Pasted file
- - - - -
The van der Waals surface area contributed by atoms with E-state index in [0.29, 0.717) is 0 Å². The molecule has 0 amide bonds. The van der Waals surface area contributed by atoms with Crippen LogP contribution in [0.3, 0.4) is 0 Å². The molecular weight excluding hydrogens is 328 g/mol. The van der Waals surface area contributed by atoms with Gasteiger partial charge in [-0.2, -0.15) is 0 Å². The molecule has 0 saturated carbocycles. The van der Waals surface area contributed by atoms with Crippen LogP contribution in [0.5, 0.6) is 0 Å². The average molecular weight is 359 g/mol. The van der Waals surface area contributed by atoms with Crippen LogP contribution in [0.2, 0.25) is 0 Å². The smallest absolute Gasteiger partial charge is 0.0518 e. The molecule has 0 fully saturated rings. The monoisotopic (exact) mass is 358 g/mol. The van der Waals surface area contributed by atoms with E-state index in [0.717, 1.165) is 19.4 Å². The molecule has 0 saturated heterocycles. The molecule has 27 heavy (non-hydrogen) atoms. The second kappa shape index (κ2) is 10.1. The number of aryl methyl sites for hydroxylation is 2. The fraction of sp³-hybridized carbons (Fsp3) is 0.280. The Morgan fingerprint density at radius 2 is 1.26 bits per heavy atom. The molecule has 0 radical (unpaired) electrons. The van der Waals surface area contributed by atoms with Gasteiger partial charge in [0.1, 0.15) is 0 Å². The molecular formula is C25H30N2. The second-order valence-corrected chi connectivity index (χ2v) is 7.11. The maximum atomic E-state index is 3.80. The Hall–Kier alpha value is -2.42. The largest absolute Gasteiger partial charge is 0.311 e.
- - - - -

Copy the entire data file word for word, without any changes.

The van der Waals surface area contributed by atoms with E-state index in [0.29, 0.717) is 0 Å². The molecule has 0 amide bonds. The van der Waals surface area contributed by atoms with Crippen LogP contribution in [0.3, 0.4) is 0 Å². The molecular weight excluding hydrogens is 328 g/mol. The van der Waals surface area contributed by atoms with Gasteiger partial charge in [-0.2, -0.15) is 0 Å². The molecule has 0 saturated carbocycles. The van der Waals surface area contributed by atoms with Crippen LogP contribution in [0.5, 0.6) is 0 Å². The average molecular weight is 359 g/mol. The van der Waals surface area contributed by atoms with Crippen LogP contribution in [0.2, 0.25) is 0 Å². The smallest absolute Gasteiger partial charge is 0.0518 e. The molecule has 0 fully saturated rings. The monoisotopic (exact) mass is 358 g/mol. The van der Waals surface area contributed by atoms with E-state index in [0.717, 1.165) is 19.4 Å². The molecule has 0 saturated heterocycles. The molecule has 27 heavy (non-hydrogen) atoms. The second kappa shape index (κ2) is 10.1. The number of aryl methyl sites for hydroxylation is 2. The fraction of sp³-hybridized carbons (Fsp3) is 0.280. The Morgan fingerprint density at radius 2 is 1.26 bits per heavy atom. The molecule has 0 radical (unpaired) electrons. The van der Waals surface area contributed by atoms with Gasteiger partial charge in [0.1, 0.15) is 0 Å². The molecular formula is C25H30N2. The second-order valence-corrected chi connectivity index (χ2v) is 7.11. The maximum atomic E-state index is 3.80. The Hall–Kier alpha value is -2.42. The largest absolute Gasteiger partial charge is 0.311 e.